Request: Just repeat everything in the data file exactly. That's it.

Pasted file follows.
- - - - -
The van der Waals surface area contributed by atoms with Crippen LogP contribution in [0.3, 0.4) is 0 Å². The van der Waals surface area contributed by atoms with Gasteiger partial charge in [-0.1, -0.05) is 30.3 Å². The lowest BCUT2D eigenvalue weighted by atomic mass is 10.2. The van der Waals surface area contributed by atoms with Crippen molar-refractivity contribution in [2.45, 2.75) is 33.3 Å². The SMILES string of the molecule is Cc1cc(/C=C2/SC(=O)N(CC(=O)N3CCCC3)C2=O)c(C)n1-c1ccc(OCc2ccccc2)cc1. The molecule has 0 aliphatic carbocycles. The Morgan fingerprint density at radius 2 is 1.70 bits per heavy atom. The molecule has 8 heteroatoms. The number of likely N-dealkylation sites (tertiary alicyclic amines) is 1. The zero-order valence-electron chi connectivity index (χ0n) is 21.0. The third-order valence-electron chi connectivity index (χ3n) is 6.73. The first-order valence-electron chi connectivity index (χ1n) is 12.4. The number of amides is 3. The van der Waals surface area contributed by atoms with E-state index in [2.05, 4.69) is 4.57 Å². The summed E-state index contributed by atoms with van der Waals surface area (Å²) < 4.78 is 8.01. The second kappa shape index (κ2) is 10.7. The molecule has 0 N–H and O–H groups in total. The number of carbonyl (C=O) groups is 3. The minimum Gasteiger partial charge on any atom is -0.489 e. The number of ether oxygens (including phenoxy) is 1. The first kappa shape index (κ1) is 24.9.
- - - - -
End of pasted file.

The van der Waals surface area contributed by atoms with Crippen LogP contribution in [0.3, 0.4) is 0 Å². The van der Waals surface area contributed by atoms with Gasteiger partial charge in [-0.1, -0.05) is 30.3 Å². The lowest BCUT2D eigenvalue weighted by atomic mass is 10.2. The van der Waals surface area contributed by atoms with Crippen molar-refractivity contribution in [2.45, 2.75) is 33.3 Å². The SMILES string of the molecule is Cc1cc(/C=C2/SC(=O)N(CC(=O)N3CCCC3)C2=O)c(C)n1-c1ccc(OCc2ccccc2)cc1. The molecule has 0 aliphatic carbocycles. The Morgan fingerprint density at radius 2 is 1.70 bits per heavy atom. The molecule has 8 heteroatoms. The number of likely N-dealkylation sites (tertiary alicyclic amines) is 1. The zero-order valence-electron chi connectivity index (χ0n) is 21.0. The third-order valence-electron chi connectivity index (χ3n) is 6.73. The first-order valence-electron chi connectivity index (χ1n) is 12.4. The number of amides is 3. The van der Waals surface area contributed by atoms with E-state index in [2.05, 4.69) is 4.57 Å². The summed E-state index contributed by atoms with van der Waals surface area (Å²) < 4.78 is 8.01. The second kappa shape index (κ2) is 10.7. The molecule has 0 N–H and O–H groups in total. The number of carbonyl (C=O) groups is 3. The minimum Gasteiger partial charge on any atom is -0.489 e. The number of ether oxygens (including phenoxy) is 1. The first kappa shape index (κ1) is 24.9.